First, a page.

New Study: Who’s cooking tonight? A time-use study of coupled adults in Toronto, Canada
A team of researchers led by Bochu Liu with Michael Widener, Lindsey Smith, Steven Farber, Dionne Gesink, Leia Minaker, Zachary Patterson, Kristian Larsen, and Jason Gilliland recently published an article entitled: “Who’s cooking tonight? A time-use study of coupled adults in Toronto, Canada.”
Understanding how coupled adults arrange food-related labor in relation to their daily time allocation is of great importance because different arrangements may have implications for diet-related health and gender equity. Studies from the time-use perspective argue that daily activities such as work, caregiving, and non-food-related housework can potentially compete for time with foodwork. However, studies in this regard are mostly centered on individual-level analyses. They fail to consider cohabiting partners’ time spent on foodwork and non-food-related activities, a factor that could be helpful in explaining how coupled partners decide to allocate time to food activities.
Using 108 daily time-use logs from seventeen opposite-gender couples living in Toronto, Canada, this paper examines how male and female partners’ time spent on non-food-related activities impact the total amount of time spent on foodwork by coupled adults and the difference in time spent on foodwork between coupled women and men.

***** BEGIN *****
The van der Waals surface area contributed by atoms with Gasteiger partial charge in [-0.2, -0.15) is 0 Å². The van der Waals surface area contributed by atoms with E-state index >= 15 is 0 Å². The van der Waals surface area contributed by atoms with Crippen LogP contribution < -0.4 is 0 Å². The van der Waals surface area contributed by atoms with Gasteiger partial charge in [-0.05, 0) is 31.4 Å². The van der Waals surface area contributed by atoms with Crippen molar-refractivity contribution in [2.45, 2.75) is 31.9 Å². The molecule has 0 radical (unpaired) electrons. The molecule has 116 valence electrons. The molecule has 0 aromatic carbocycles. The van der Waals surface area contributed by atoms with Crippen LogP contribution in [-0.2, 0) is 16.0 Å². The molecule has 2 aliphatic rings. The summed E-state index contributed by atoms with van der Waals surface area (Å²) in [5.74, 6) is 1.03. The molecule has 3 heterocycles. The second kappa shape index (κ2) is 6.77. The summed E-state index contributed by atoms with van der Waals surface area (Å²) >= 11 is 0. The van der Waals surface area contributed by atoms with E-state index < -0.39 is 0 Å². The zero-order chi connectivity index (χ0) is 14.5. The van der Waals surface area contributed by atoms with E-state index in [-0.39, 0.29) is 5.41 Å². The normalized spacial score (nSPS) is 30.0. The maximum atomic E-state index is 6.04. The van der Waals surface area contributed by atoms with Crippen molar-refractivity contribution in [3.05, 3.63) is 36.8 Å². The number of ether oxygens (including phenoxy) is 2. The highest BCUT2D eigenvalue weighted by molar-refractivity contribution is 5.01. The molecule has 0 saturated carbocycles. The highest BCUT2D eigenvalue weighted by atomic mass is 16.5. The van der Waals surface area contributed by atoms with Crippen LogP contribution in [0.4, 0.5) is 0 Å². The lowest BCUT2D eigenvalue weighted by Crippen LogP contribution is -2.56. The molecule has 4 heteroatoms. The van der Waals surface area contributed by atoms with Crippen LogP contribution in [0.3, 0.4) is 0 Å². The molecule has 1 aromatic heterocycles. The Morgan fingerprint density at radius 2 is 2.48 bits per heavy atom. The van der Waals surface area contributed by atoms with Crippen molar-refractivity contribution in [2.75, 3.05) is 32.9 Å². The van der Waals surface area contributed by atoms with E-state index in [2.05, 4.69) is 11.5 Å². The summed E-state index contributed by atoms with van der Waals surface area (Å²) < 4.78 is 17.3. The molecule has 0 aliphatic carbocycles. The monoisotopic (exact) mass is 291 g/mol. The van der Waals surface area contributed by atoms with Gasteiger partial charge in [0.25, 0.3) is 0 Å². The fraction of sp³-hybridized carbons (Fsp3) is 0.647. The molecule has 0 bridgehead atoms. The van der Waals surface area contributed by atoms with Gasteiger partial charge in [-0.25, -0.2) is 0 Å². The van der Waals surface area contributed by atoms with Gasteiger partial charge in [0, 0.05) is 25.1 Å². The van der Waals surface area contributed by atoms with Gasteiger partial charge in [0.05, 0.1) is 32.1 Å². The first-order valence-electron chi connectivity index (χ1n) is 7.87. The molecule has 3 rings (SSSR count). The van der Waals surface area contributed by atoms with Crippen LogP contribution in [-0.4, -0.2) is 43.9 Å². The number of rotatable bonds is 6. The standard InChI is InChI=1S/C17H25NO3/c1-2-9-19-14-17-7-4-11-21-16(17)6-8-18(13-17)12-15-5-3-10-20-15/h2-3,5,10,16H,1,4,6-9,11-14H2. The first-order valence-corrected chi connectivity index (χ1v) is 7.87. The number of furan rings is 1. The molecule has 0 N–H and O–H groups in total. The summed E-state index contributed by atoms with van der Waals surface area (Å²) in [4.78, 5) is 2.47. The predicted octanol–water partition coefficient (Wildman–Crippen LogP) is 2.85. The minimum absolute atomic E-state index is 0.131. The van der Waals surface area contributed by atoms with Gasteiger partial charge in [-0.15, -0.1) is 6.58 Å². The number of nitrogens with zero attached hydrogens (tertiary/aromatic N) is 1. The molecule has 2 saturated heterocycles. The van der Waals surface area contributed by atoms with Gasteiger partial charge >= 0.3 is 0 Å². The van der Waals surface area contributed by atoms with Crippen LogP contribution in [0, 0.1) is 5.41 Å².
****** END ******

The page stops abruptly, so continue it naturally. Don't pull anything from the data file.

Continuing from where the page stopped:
Results show that both male and female partners took a higher portion of foodwork when their partner worked longer. When men worked for additional time, the couple-level duration of foodwork decreased. Without a significant impact on the gender difference in foodwork duration, women’s increased caregiving duration was associated with a reduction of total time spent on foodwork by couples. An increase in caregiving and non-food-related chores by men was associated with an increased difference in duration of foodwork between women and men, which helped secure a constant total amount of foodwork at the couple level. These behavioral variations between men and women demonstrate the gender differences in one’s responsiveness to the change of partners’ non-food-related tasks.
The associations found among non-food-related activities and foodwork are suggestive of a need to account for partners’ time allocation when studying the time-use dynamics of foodwork and other daily activities.
Citation: Bochu Liu, Michael Widener, Lindsey Smith, Steven Farber, Dionne Gesink, Leia Minaker, Zachary Patterson, Kristian Larsen, and Jason Gilliland. “Who’s cooking tonight? A time-use study of coupled adults in Toronto, Canada.” Time & Society (2022); https://doi.org/10.1177/0961463X221100696